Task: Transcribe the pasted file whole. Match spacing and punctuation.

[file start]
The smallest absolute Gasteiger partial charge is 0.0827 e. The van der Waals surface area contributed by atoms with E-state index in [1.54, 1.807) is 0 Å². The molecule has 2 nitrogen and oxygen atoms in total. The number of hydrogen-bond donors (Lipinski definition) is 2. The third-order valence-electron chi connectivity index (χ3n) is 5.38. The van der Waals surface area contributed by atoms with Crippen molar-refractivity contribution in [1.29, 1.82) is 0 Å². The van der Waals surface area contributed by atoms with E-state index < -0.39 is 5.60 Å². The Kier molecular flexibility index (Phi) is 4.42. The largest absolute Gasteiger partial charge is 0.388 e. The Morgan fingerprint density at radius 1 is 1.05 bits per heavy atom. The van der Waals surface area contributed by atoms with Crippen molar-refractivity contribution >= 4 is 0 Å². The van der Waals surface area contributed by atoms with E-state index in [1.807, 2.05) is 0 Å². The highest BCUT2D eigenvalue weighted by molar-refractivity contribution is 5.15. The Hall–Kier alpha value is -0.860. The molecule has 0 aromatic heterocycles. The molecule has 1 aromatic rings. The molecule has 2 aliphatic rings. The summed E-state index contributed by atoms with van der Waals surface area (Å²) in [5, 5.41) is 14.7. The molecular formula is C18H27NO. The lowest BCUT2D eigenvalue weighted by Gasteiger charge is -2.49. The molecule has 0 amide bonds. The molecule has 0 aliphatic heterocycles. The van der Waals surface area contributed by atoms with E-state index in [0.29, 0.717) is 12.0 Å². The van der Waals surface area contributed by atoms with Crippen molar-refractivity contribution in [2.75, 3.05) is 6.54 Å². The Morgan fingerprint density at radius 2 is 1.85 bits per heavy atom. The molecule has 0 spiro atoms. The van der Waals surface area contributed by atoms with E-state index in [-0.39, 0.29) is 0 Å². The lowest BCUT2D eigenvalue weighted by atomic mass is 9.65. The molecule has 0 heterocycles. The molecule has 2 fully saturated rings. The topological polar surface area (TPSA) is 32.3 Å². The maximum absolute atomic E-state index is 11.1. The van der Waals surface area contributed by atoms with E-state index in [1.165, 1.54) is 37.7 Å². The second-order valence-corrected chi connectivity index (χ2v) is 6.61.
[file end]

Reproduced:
The smallest absolute Gasteiger partial charge is 0.0827 e. The van der Waals surface area contributed by atoms with E-state index in [1.54, 1.807) is 0 Å². The molecule has 2 nitrogen and oxygen atoms in total. The number of hydrogen-bond donors (Lipinski definition) is 2. The third-order valence-electron chi connectivity index (χ3n) is 5.38. The van der Waals surface area contributed by atoms with Crippen molar-refractivity contribution in [1.29, 1.82) is 0 Å². The van der Waals surface area contributed by atoms with E-state index < -0.39 is 5.60 Å². The Kier molecular flexibility index (Phi) is 4.42. The largest absolute Gasteiger partial charge is 0.388 e. The Morgan fingerprint density at radius 1 is 1.05 bits per heavy atom. The van der Waals surface area contributed by atoms with Crippen molar-refractivity contribution >= 4 is 0 Å². The van der Waals surface area contributed by atoms with E-state index in [1.807, 2.05) is 0 Å². The highest BCUT2D eigenvalue weighted by molar-refractivity contribution is 5.15. The Hall–Kier alpha value is -0.860. The molecule has 0 aromatic heterocycles. The molecule has 1 aromatic rings. The molecule has 2 aliphatic rings. The summed E-state index contributed by atoms with van der Waals surface area (Å²) in [5, 5.41) is 14.7. The molecular formula is C18H27NO. The lowest BCUT2D eigenvalue weighted by Gasteiger charge is -2.49. The molecule has 0 amide bonds. The molecule has 0 aliphatic heterocycles. The van der Waals surface area contributed by atoms with E-state index in [0.29, 0.717) is 12.0 Å². The van der Waals surface area contributed by atoms with Crippen molar-refractivity contribution in [2.75, 3.05) is 6.54 Å². The Morgan fingerprint density at radius 2 is 1.85 bits per heavy atom. The molecule has 0 spiro atoms. The van der Waals surface area contributed by atoms with E-state index in [-0.39, 0.29) is 0 Å². The lowest BCUT2D eigenvalue weighted by atomic mass is 9.65. The molecule has 0 heterocycles. The molecule has 2 fully saturated rings. The topological polar surface area (TPSA) is 32.3 Å². The maximum absolute atomic E-state index is 11.1. The van der Waals surface area contributed by atoms with E-state index in [1.165, 1.54) is 37.7 Å². The second-order valence-corrected chi connectivity index (χ2v) is 6.61.